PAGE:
Logging for Woodfuel: Policies & Legislation 


North County Regional Sustainability Plan: Establishing the Need for Logging in the Park

The North County Regional Sustainability Plan (NCRSP), published in May 2013, outlined goals for the Adirondacks and surrounding regions to develop local, long-term strategies to improve their environmental footprint. Specifically this included “to reduce greenhouse gas emissions and energy use, increase renewable energy production and consumption of renewable fuels in place of fossil fuels, and enhance economic growth based on stewardship of local resources, clean energy, and effective land-use planning” (NCRSP 3). This study is part of a wider state initiative called the “Cleaner, Greener Communities Sustainability Planning Program,” which engages regional planning to boost local communities, economies, and the environment.

Woodfuel expansion is one answer to the NCRSP to reduce fossil fuel consumption, greenhouse gas emission, and boost the economy. Thirty percent of the Adirondacks’ thermal energy needs are already met through wood, which makes up only 1% of the total greenhouse gases emitted through heating systems in the region (NCRSP 8). The NCRSP proposes to increase the use of high-efficiency biomass heating systems (see What is Woodfuel?) specifically in small commercial buildings such as institutions and small businesses, in an attempt to further reduce greenhouse gas emissions (NCRSP 8). In order to develop more woodfuel the Plan also proposes to expand the forest industry for biomass production. Strategies for developing woodfuel expansion in the region include sponsoring sustainably harvested biomass and capitalizing on the already existing forest industry. However, the Plan lacks specifics of how and where this timber would be acquired since logging is banned on all state lands. Mostly the Plan emphasizes the opportunities available for private forestry on lands that are not state owned.  The Plan believes if the Adirondacks are successful in managing and sustaining renewable wood sources, the Park can expand both woodfuel production and consumption.

For the full North County Regional Sustainability Plan see here.

Body Text Source: United States. New York State Energy Research and Development Authority. Cleaner Greener Communities Program. Our Economy: The North County Regional Sustainability Plan. By North County Planning Consortium. New York State Energy Research and Development Authority, May 2013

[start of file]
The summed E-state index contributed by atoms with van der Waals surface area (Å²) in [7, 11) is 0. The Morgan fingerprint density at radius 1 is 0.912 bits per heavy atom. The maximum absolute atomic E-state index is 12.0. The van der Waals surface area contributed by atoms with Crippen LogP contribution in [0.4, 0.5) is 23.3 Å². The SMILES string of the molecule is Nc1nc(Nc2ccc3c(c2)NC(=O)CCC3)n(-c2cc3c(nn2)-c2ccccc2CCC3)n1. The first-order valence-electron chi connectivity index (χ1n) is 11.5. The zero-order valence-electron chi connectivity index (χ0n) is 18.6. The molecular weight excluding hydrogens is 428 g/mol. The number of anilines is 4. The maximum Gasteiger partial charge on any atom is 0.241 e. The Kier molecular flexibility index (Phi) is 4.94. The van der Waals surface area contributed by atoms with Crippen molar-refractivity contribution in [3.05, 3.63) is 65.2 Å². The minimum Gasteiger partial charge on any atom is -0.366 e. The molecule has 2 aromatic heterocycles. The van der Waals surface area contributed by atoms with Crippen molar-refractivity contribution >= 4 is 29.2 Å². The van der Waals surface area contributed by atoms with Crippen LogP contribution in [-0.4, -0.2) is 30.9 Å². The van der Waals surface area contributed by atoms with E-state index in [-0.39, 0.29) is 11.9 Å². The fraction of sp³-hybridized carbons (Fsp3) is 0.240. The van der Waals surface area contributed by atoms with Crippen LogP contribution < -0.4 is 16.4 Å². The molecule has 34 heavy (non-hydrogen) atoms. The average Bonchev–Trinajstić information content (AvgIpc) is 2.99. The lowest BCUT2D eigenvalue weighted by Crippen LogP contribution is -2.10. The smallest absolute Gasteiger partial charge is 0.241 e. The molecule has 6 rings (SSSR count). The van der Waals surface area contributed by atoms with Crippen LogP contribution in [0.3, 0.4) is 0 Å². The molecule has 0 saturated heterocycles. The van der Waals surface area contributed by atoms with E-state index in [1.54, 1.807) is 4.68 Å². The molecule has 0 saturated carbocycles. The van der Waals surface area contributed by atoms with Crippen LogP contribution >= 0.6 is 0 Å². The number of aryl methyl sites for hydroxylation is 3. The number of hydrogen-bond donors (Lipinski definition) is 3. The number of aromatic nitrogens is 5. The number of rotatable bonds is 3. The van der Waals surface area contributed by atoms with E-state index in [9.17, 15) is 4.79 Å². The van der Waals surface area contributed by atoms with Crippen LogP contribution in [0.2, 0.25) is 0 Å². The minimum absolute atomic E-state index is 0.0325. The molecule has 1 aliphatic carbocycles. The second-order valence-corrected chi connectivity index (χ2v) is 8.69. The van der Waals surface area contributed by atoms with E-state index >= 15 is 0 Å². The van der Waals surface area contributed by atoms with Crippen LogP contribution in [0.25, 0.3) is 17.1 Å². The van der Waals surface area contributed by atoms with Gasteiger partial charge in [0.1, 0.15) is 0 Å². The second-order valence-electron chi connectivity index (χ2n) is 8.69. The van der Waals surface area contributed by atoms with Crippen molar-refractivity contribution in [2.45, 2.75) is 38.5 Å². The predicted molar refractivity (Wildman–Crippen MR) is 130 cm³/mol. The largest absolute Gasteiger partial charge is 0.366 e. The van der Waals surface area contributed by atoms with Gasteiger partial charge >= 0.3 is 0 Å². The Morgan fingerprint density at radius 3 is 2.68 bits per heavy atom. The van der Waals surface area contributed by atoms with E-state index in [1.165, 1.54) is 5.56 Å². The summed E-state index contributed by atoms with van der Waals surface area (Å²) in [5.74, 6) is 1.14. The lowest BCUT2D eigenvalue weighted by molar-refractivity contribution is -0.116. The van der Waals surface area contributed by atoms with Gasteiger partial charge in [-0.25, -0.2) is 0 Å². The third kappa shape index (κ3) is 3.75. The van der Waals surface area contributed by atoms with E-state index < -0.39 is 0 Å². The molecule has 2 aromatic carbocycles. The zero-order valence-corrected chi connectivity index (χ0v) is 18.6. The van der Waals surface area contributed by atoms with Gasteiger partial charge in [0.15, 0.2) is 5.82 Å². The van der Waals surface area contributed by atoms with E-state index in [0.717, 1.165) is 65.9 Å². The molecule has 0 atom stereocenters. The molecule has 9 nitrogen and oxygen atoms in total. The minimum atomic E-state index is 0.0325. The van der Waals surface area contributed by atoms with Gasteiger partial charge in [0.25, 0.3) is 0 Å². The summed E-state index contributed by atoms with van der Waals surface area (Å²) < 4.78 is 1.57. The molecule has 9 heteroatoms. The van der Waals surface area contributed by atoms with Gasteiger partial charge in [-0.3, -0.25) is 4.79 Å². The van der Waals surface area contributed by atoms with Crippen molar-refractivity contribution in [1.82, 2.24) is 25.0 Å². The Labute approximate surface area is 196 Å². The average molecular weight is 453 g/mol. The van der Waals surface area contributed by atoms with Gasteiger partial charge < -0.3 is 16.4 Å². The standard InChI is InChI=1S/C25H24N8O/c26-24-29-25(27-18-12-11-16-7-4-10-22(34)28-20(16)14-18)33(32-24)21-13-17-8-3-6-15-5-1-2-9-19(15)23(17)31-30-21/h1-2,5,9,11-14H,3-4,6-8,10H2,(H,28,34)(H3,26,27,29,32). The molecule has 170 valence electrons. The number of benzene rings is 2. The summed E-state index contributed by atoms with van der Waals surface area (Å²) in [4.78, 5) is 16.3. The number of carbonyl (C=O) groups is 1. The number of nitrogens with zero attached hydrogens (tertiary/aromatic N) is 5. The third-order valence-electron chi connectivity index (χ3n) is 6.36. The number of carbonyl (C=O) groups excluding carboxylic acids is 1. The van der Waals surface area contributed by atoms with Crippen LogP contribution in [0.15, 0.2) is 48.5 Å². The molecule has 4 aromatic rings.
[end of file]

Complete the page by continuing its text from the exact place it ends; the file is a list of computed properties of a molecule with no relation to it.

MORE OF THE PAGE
What IS beING done to increase LOGGING FOR woodfuel IN THE PARK?

Renewable Heat NY: The Low-Emission Biomass Heating Initiative

Governor Cuomo took action on furthering woodfuel in New York by proposing the initiative “Renewable Heat NY: The Low-Emission Biomass Heating Initiative.” This will convert oil heating systems to woodfuel heating systems by providing financial and technical assistance for conversion. His primary solution to expand woodfuel in New York is to incentivize the private-sector logging industry in the Park. According to the Governor, this would expand the existing forest industry by creating a new market for wood that is usually not saleable, such as lower grade wood or wood scraps.

Body text source: Shift from Oil to Wood Fuel in New York Attracts Pellet Producers." National Association of State Foresters. NASF, 3 Feb. 2014. Web. 01 Dec. 2014.


This chart sums up the different types of woodfuel heating systems available to different types of consumers, either residential, small commercial or large commercial. It also lists the differerent incentives available to convert into a woodfuel heating system from Cuomo's Renewable Heat Initiative. 

What is private industry’s role in sustainably harvesting timber for woodfuel?


The NCRSP and Cuomo's Initiative, however, are much easier in theory than in practice. There are many restrictions against logging on both private and public lands and many individuals are strongly for or against logging’s expansion in the park.